In rugged mountains east of Seoul, Korea, in forests marked by wild streams, the footpaths of hardy hikers and the rooting spots of wild boar, Nature and Star Lodge nestles at the end of a road up a steep valley.
At a weekend retreat I led there, under images of galaxies and stars projected on a high ceiling, the retreatants and I paused to feel Earth’s gravity pull us into our seats with a sense of awe arising as we found ourselves in the midst of the miraculous universe. The participants included a priest, a nun and Koreans with Italian Christian names like Angelo and Maria, a custom in Korean churches. Mr. Kim, the founder and owner of Nature and Star Lodge, was also among us. He is a quiet, intuitive man sought out for counsel by friends and parishioners.
It was early December, so I included Christmas carols in the retreat program to encourage expression from throats and diaphragms as well as hearts and minds. Often a familiar practice or text, like a carol, offers a gateway to deeper feelings and perceptions.
The retreat was going well, but the people still seemed in a more intellectual frame of mind, perhaps because following my English and elementary Korean and then listening to a professional translator was primarily an intellectual exercise.
Nearing the end of our time together one day, as people shared with each other in pairs, I prayed quietly that we could deepen the experience and that participants would find a practice of prayer that would make a difference to them after the retreat. An idea came to me, reminiscent of a practice I encountered in a Jesuit retreat: to work with the most familiar practice of all. Calling the room back to order I invited them to share highlights of the previous exercise and then asked, “Who here has said the Our Father at least 1,000 times?”
The nun looked around the room and then back at me as if I had asked a foolish question, “Everyone,” she said.
“Ten thousand times?” I asked.
They looked around at one another, all nodding, “Yes, everyone.”
“One hundred thousand times?”
“Most, yes maybe all of us.”
I looked slowly at each face then asked, “Did you pray like this? Our father, who art in heaven, I have got to start supper before the kids get home, Hallowed be thy name, I hope I get this sales contract, Thy kingdom come, I wonder what time it is….”
They first looked surprised, then nudged one another, smiling in recognition.
“Do you think Jesus had something in mind when he gave us that particular prayer?” I asked. “Perhaps he is encouraging us to turn our attention in a different direction to realize something we did not previously notice. Perhaps Jesus gave us a key. But do we ever pause to wonder what that key is designed to open? Are we focused on the key or on the door?”
As interest sparked, I invited them to put themselves into a prayerful state and, when someone felt ready, to say slowly the first line of the Our Father in Korean. I suggested they listen to the phrase and rest in contemplation. Why would Christ ask us to say those words? After a few moments, when another person felt moved to speak, they should slowly say the next line of the prayer. Again we would remain silent for three breaths and consider the phrase.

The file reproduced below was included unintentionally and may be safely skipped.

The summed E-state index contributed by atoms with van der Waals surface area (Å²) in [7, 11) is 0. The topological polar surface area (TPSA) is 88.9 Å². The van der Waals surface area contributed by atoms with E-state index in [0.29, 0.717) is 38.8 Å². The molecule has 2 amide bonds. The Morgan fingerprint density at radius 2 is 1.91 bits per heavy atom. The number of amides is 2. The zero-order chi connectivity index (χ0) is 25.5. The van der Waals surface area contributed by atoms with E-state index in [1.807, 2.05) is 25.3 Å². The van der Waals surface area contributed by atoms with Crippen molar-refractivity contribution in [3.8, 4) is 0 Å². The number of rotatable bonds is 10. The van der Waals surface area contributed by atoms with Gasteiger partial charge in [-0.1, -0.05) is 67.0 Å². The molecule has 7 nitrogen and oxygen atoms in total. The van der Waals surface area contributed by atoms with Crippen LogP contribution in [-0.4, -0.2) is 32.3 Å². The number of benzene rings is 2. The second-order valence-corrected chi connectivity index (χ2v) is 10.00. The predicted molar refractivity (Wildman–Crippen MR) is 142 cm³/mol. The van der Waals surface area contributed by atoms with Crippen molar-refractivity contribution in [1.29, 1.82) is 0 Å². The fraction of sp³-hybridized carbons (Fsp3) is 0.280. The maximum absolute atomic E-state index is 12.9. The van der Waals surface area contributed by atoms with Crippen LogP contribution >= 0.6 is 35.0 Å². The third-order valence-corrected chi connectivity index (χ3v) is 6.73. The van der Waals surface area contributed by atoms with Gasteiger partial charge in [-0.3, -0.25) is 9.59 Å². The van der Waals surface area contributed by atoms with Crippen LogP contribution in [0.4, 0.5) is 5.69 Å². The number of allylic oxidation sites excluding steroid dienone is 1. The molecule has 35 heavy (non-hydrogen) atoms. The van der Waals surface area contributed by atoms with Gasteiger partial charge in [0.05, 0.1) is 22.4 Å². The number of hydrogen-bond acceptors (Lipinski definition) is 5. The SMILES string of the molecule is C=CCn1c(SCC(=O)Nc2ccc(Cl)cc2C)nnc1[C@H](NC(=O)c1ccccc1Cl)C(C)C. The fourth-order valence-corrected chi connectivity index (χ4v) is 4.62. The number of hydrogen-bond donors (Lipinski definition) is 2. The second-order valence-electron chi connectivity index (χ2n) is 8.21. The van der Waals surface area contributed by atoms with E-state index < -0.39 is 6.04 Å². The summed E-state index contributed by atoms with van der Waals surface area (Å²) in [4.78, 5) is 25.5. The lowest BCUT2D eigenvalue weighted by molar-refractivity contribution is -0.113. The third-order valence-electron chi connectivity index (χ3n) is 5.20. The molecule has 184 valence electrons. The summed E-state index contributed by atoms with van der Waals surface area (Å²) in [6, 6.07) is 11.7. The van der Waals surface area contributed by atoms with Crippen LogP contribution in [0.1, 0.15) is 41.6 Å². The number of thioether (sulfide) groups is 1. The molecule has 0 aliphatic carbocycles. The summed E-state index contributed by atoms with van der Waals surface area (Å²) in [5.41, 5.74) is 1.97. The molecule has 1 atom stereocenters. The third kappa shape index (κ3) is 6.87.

As they entered silence and the priest said the first line, I began to pray an Our Father silently in English. The pauses they left between the lines were longer than I expected; the phrases of the familiar prayer were spoken in earnest and with focused attention. When the prayer was over, the intellectual frame had given way to a feeling of well-being and deep connection. We sat quietly for a few minutes reflecting on what had happened and then took a short break. The workshop closed at the appointed time an hour later.
A few days later, Mr. Kim told a participant that after the retreat, in a building he had erected with his own hands but in which for years he had a sense of the “energy not being right,” something had shifted. He had a peaceful feeling there for the first time.
Since that weekend I have often prayed with silent pauses between the lines, and I am still startled by what sometimes happens during one heartfelt Our Father. What each of us finds there differs of course. For me, in the first two words I sometimes hear myself calling out, almost imploring the Lord to be present. Then I realize it is I who am less than fully present. Sometimes the spaces are filled with racing thoughts on unresolved issues. At those times I leave space for a few more slow breaths until the storm settles, until I realize that my prayers are answered by grace and blessings. When I forgive others, I feel a release of the judgments and unhappiness that were hurting me more than anyone else. I don’t wish to bring unhappiness to anyone, I realize; if they were happy and aware they would rarely offend others. So I begin to pray for them, too.
More than a year later, while at a Christian service at an interfaith gathering on the National Mall next to the Washington Monument, I invited many participants from diverse traditions to pray one Our Father in that way. The spaces between the lines grew as peace moved through the crowd. Later that morning, a pair of eagles circled above the gathering followed by a rainbow around the sun in an otherwise clear sky. Silence between the lines can smile upon us in many ways.